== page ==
Past exhibitions

[MOSA Belgium] Enduring Epics – Raghupati Bhat – [April 2014 – April 2015]

Raghupati_smallThe prospect of inaugurating the 2014 art exhibits at MOSA with such outstanding, accomplished artists as Shobha Broota, Raghupati Bhat, and Poosapati Parameshwar Raju fills me with profound joy.
The inauguration will be attended by our guest of honor His Excellency M.S. Puri, ambassador of India to Belgium and the EU, and art curator Sushma K. Bahl, who has written the texts about all three artists. Moreover, this festive event will be graced by musical performances by celebrated flautist Panditji Hariprasad Chaurasia and renowned sitar player Subrata De. Our exhibition program for Indian and International artists working on spiritual, devotional and sacred art is quite dynamic and our galleries in Belgium ( Radhadesh, Durbuy) and Italy (Villa Vrindavan, Florence) will be showcasing many of them in the upcoming years.
MOSA’s goal is to bridge the cultural divide between India and Europe and between material and spiritual life. Art is a perfect medium to do so, and we hope that many Europeans will discover the excellent Indian artists who try to convey a spiritual message. We are convinced that MOSA’s visitors will come to appreciate and enjoy the currently exhibited work of all three artists.
Raghupati Bhat’s exhibit shares gallery space with Parameshwar Raju’s. The two complement each other rather nicely. The Ramayana has been told and retold as well as depicted in the arts for millennia, and human society never tires of hearing these wonderful pastimes of the Lord. The Lord is eternal and so are His pastimes. We only inhabit this planet for a short time, and the greatest achievement obtainable by a human being is not wealth, fame, power, beauty, or material intelligence but devotion for the Almighty and making solid progress on the spiritual path.
In the paintings presented in this volume, Raghupati Bhat expertly fuses the traditional with the contemporary and offers a new interpretation of the great Indian classics: the Ramayana, the Mahabharata, and the Bhagavata Purana. These series are exquisitely composed with touches of calligraphy. Raghupati carries us to other times and plunges us in the bittersweet stories of Lord Rama and Sita Devi, the tragic and heroic pastimes of the Pandavas, and the exploits of the various avatars (incarnations) of Lord Krishna.
Let us reflect on those wonderful pastimes, and let us imbibe the high ethics and morality they contain. Lord Rama and Hanuman; Lord Krishna and Arjuna – the Lord and His dedicated servants will eternally continue to enlighten and inspire human society, no matter how materialistic it becomes. May the artistic renderings of classical texts in this catalog bring out in all onlookers feelings of genuine devotion to the Lord, of brotherhood to other human beings, and of compassion to animals and nature.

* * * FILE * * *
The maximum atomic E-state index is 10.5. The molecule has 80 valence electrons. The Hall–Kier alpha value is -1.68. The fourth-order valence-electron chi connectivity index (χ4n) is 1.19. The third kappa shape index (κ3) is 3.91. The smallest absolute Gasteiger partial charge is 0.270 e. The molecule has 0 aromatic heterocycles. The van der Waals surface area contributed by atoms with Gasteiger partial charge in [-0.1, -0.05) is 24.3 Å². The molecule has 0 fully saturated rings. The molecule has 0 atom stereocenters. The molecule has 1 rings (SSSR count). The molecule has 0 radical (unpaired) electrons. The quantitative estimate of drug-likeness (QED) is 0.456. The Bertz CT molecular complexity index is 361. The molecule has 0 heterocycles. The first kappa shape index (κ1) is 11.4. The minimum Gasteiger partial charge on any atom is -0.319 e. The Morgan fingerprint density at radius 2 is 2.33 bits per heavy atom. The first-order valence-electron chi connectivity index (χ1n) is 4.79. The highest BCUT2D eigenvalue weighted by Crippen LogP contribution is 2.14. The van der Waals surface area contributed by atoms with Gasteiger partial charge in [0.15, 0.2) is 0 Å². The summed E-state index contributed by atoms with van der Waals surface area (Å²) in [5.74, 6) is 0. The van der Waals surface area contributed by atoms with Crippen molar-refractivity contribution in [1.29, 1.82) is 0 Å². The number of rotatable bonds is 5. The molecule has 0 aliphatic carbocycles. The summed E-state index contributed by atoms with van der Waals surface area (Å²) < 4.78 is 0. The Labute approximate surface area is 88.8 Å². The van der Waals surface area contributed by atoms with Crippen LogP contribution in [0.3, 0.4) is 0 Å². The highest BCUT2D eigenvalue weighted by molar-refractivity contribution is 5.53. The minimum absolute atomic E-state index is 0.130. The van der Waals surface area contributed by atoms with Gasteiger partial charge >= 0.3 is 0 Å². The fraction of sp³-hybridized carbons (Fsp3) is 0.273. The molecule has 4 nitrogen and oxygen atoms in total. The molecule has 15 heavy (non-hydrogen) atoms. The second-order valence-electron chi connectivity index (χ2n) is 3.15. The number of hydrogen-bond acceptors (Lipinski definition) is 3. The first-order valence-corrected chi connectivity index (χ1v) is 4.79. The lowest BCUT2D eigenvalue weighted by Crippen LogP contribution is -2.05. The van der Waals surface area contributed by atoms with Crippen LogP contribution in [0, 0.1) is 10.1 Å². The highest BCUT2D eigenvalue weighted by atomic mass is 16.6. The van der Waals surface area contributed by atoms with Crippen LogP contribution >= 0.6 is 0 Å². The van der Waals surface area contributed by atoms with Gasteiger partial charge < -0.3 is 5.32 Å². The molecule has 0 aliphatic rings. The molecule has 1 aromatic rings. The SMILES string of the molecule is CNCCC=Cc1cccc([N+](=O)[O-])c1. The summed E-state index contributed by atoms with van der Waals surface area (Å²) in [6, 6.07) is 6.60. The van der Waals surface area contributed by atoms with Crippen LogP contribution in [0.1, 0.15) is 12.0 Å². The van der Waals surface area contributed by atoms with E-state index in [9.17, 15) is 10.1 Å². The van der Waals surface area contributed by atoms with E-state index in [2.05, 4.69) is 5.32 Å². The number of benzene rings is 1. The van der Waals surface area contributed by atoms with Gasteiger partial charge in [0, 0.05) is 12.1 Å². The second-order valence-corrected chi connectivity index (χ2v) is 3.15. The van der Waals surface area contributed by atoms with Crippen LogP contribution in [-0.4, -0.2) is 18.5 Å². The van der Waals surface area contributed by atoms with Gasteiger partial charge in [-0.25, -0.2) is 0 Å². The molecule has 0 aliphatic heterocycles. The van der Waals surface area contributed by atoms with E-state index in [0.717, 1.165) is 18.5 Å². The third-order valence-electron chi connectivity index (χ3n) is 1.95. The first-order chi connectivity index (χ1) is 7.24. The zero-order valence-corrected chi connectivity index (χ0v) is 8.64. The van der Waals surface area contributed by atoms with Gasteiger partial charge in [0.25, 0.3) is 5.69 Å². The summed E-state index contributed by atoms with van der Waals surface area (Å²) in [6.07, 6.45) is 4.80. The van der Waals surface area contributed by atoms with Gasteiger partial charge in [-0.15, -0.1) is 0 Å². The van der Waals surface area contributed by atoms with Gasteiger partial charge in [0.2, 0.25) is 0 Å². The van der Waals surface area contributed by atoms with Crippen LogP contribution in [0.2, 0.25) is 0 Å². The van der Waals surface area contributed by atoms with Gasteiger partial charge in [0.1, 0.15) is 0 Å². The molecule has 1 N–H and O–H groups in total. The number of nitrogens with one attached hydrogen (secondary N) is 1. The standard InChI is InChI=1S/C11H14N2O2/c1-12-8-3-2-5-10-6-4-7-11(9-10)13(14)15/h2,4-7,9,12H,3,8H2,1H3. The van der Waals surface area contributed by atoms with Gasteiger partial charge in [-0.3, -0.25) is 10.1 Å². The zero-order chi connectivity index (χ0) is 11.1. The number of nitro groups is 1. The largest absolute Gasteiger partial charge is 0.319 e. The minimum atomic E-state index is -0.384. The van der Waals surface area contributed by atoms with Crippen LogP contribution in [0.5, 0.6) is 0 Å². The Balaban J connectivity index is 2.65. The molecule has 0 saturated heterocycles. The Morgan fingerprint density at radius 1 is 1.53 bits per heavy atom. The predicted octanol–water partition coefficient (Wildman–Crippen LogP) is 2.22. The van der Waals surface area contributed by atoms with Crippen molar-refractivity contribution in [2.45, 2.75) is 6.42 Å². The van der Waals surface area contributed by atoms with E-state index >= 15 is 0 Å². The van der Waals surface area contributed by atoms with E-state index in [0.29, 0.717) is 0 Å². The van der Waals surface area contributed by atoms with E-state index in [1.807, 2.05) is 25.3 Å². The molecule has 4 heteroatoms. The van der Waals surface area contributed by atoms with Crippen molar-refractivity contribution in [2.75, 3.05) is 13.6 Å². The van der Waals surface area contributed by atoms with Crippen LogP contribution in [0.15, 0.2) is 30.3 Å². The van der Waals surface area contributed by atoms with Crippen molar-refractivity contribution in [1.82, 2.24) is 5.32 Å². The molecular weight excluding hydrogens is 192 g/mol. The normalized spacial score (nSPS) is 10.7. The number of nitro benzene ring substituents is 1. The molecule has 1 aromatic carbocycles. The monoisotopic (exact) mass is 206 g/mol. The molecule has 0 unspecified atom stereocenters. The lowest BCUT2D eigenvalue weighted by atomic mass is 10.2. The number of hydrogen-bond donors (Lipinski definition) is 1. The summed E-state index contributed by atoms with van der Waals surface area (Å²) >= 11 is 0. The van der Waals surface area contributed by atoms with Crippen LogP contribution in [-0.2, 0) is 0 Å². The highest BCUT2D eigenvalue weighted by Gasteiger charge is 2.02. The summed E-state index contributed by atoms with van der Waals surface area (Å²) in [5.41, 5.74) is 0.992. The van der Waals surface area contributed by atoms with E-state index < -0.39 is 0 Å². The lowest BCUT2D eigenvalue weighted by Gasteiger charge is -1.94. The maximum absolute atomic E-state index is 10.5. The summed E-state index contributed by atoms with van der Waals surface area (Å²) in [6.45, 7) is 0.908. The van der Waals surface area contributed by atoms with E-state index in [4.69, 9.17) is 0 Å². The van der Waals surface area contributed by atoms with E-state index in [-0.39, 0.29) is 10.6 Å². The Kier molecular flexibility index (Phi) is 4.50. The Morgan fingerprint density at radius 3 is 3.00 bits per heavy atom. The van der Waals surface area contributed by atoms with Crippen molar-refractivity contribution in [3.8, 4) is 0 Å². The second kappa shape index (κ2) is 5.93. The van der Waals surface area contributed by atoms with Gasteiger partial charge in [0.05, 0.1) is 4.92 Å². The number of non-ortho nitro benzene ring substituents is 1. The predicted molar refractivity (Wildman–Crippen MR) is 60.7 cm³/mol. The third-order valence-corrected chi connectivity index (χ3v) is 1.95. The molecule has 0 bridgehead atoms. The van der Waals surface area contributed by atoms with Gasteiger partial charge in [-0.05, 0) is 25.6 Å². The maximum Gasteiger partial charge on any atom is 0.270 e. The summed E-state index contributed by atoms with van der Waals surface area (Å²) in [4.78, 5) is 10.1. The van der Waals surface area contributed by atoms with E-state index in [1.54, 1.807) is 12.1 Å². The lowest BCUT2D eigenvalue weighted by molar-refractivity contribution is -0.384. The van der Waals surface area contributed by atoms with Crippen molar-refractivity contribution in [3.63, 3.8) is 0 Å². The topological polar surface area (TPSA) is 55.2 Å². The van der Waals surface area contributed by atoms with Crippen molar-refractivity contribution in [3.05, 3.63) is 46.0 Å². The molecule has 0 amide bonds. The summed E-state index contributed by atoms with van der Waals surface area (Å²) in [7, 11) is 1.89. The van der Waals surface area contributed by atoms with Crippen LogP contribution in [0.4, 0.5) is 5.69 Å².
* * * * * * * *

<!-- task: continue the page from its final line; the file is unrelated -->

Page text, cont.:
Martin Gurvich, Director


A transcendent imagery in petite renderings and fine re-creations of mythological narratives mark Raghupati Bhat’s artscape. Raghupati’s vast creative repertoire includes imaginative re-presentations of characters and episodes from literary works, such as Ramayana and Mahabharata, and an expanse of Ganjifa work (intricate paintings on small playing cards) that have earned him the honorary title Ganjifa Raghupati Bhat. His drawings and paintings, metaphysical in their ethos, bring alive the pantheons and narratives described in classical and folk literature. Evocative of timelessness, Raghupati’s art is adorned with a meditative streak.

The Artist

Raghupati’s interest in painting and passion for ancient Indian culture can be traced back to his early childhood. At first he lived in temple villages in Udupi, where his father was a priest for the local shrine. Later, for schooling, he was sent off to the temple city Nagamangla, where he lived in his sister’s home. Although the family wasn’t wealthy, the lad spent a carefree and happy childhood in the vicinity of temples and forests. He recalls his daily visits to the Ganesha temple, where he would sit and watch the sculptures for hours and visualize the mantras (sacred utterances) chanted by the priests. Gradually, as he continued sketching and painting forms and figures, his talent got noticed.

After Nagamangla, Raghupati moved to Bangalore to study art at Chitrakala Parishath under the careful tutelage of its Founder-Secretary, the legendary Prof. M. S. Nanjunda Rao. Raghupati’s passion for art and urge to learn more about ancient Indian culture and artistic techniques took him to Kottayam, where he attended short courses and was trained in mural painting and folk tattoo art. There he also learnt how to make and work with natural colours and materials. “Temple sculptures were my school,” says the devout artist whose work reflects the latent impressions that got etched into his mind and soul at a young age. The years spent amidst sculptures and paintings of gods and demons in temples proved inspirational for his immaculate work in miniature format on cards and on other renderings in his own unique style. “I like to create my own symbols, inspired by ancient Indian culture,” the artist explains.

Raghupati’s interest and belief in nature has also impacted his art. Fond of gardening and a strict vegetarian, he prefers natural vegetables and raw fruit to cooked meals. “Man is the only living being that cooks to eat; even animals eat what grows naturally,” he says. To enjoy nature and the clean air, he gets up before sunrise and starts the day with a long walk, often uphill to the Chamundi temple, along with a couple of like-minded friends to discusses various Upanishads and artistic matters. After that, rituals like bathing, reciting mantras, and reading scriptures are followed by two or three long sessions of drawing and painting through the day with music playing in the background.

Like many of his contemporaries, he struggled hard in the beginning and survived by doing portrait paintings, temple murals, billboard paintings, and illustrations. Following his marriage in 1986, he moved from Nagmangla to Srirangapatana in 1990. His fascination with Ganjifa art prompted him not only to take up painting on small playing cards but also collecting old ganjifas and setting up Chitra Saale, a Ganjifa museum in Srirangapatana. Sadly, he had to close the museum in 1992 when he shifted his base to Mysore. This city has been kind to Raghupati.